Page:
Inside an Old Shed - ©Gary Hamburgh 2010 - All Rights Reserved
When exploring the Palouse region, you see many old barns and outbuildings. I am usually searching for a structure that can be included in the beautiful landscape. Another option that can lead to some interesting images is to explore the inside of some of the old structures. Typically you will find some old farm implements, equipment or just left over everyday belongs. These are interesting to me as it gives a glimpse into the life of someone that was there many generations ago.
The image at the top of this post was taken of the interior of an old abandoned shed among some outbuildings on a deserted homestead. The objects are not of value but do provide some perspective of days gone by.
As you visit the Palouse take some time to explore interiors as well as enjoy the beautiful landscape. Getting permission to explore is always a good idea if possible.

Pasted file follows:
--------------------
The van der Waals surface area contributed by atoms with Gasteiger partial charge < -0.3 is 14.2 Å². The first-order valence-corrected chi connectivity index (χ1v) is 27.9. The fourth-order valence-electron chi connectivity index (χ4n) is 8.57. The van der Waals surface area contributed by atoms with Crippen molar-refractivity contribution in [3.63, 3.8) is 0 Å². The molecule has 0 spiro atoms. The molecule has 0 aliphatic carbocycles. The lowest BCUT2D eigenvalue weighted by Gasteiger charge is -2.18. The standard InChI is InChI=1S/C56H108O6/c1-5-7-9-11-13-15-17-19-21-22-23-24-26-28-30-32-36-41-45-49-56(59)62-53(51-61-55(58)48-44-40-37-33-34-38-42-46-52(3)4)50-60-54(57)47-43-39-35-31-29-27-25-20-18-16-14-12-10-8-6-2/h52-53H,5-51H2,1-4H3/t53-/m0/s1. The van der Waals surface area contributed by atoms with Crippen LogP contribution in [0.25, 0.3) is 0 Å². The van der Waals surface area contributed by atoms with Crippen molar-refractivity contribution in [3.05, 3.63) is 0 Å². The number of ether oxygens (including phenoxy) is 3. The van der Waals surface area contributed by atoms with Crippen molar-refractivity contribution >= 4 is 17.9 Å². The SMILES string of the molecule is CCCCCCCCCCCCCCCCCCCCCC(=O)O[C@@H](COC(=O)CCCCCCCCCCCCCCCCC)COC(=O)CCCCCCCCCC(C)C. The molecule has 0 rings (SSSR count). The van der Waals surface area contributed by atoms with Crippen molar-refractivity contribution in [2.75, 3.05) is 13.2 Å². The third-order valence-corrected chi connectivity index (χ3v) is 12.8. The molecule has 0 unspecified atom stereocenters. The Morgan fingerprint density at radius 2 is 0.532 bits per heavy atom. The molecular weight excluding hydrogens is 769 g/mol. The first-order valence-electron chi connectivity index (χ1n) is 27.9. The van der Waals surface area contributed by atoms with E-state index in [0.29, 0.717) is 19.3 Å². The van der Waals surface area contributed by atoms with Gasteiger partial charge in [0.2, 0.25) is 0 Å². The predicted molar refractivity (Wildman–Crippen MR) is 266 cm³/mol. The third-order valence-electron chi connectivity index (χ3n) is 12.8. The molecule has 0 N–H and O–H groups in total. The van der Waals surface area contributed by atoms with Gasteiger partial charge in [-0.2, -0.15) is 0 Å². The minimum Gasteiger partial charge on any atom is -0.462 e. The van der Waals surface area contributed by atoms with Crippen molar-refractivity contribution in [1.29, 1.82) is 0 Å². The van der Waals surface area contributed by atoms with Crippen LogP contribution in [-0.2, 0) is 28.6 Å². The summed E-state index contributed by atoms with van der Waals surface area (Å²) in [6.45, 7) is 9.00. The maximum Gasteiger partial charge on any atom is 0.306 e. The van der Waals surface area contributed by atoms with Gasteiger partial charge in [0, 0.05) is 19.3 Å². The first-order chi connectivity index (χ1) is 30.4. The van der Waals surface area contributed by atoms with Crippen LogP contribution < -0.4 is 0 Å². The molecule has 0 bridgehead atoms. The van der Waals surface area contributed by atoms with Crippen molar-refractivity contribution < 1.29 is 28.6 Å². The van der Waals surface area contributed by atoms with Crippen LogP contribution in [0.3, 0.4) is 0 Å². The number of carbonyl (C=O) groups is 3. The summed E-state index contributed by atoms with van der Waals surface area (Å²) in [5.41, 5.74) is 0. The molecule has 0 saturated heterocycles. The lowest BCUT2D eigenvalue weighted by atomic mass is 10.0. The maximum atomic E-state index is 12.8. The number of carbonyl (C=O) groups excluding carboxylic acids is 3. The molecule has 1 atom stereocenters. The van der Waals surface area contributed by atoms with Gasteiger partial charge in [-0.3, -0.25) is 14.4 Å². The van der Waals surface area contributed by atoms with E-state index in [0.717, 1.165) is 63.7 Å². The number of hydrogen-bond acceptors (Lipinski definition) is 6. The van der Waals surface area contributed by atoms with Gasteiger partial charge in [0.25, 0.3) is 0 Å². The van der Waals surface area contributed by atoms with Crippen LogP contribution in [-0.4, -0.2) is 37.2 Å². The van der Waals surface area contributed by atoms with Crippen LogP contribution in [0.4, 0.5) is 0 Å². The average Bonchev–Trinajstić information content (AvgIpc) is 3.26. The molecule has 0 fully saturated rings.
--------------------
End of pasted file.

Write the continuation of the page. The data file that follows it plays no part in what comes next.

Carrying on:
To be Simple is to be Great!
While on Christmas vacation, this sign caught my eye in a restaurant. It isn’t a great image but I liked the message. This is a meaningful message to me in life as well as in photography.
I have posted messages about simplicity before but the sign at the top of this post reminded me again of the importance of simplicity in your photos. The picture below is very simple but allows me to wonder what is the story behind this deserted homestead. I ask questions like “did anyone ever live here?’, “where did they go when they left,?”, or “do their descendants live in a newer house and farm the land in the background?”
Deserted Homestead - Copyright Gary Hamburgh 2009- All Rights Reserved
In a simple photo, the viewer gets the message of what you feel is important in the image. If they want to they can fill in the blanks or read between the lines. When you look for simplicity many times it is just as important to know what to leave out of the composition as it is to know what elements to include.
Remember, keeping the concept of simplicity in mind as you create your compositions may provide you with stronger message in your images.
Sheep Graze near Old Barn by Gary Hamburgh - All Rights Reserved